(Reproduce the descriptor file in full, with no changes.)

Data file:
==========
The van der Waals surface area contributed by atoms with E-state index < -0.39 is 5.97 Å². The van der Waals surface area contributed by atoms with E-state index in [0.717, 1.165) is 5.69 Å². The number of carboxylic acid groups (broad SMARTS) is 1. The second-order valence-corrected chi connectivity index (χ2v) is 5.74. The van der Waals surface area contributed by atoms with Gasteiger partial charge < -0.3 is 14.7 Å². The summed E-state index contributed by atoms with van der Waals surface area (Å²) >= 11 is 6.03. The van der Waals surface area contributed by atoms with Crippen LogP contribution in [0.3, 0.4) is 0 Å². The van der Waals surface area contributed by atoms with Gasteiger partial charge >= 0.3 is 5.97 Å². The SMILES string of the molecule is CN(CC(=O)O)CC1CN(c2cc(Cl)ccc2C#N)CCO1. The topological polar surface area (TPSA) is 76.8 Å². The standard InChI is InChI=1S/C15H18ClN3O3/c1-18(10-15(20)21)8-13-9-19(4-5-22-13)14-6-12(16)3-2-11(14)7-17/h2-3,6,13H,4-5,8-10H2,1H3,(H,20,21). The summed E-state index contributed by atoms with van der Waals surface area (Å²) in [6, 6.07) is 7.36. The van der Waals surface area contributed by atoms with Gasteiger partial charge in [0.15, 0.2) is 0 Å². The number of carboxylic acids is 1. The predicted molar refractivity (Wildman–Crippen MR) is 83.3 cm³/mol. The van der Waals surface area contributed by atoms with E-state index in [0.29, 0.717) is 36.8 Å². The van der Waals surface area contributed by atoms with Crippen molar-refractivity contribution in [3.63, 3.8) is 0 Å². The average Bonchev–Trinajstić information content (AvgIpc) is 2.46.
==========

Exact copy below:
The van der Waals surface area contributed by atoms with E-state index < -0.39 is 5.97 Å². The van der Waals surface area contributed by atoms with E-state index in [0.717, 1.165) is 5.69 Å². The number of carboxylic acid groups (broad SMARTS) is 1. The second-order valence-corrected chi connectivity index (χ2v) is 5.74. The van der Waals surface area contributed by atoms with Gasteiger partial charge < -0.3 is 14.7 Å². The summed E-state index contributed by atoms with van der Waals surface area (Å²) >= 11 is 6.03. The van der Waals surface area contributed by atoms with Crippen LogP contribution in [0.3, 0.4) is 0 Å². The van der Waals surface area contributed by atoms with Gasteiger partial charge >= 0.3 is 5.97 Å². The SMILES string of the molecule is CN(CC(=O)O)CC1CN(c2cc(Cl)ccc2C#N)CCO1. The topological polar surface area (TPSA) is 76.8 Å². The standard InChI is InChI=1S/C15H18ClN3O3/c1-18(10-15(20)21)8-13-9-19(4-5-22-13)14-6-12(16)3-2-11(14)7-17/h2-3,6,13H,4-5,8-10H2,1H3,(H,20,21). The summed E-state index contributed by atoms with van der Waals surface area (Å²) in [6, 6.07) is 7.36. The van der Waals surface area contributed by atoms with Gasteiger partial charge in [0.15, 0.2) is 0 Å². The number of carboxylic acids is 1. The predicted molar refractivity (Wildman–Crippen MR) is 83.3 cm³/mol. The van der Waals surface area contributed by atoms with E-state index in [0.29, 0.717) is 36.8 Å². The van der Waals surface area contributed by atoms with Crippen molar-refractivity contribution in [3.63, 3.8) is 0 Å². The average Bonchev–Trinajstić information content (AvgIpc) is 2.46.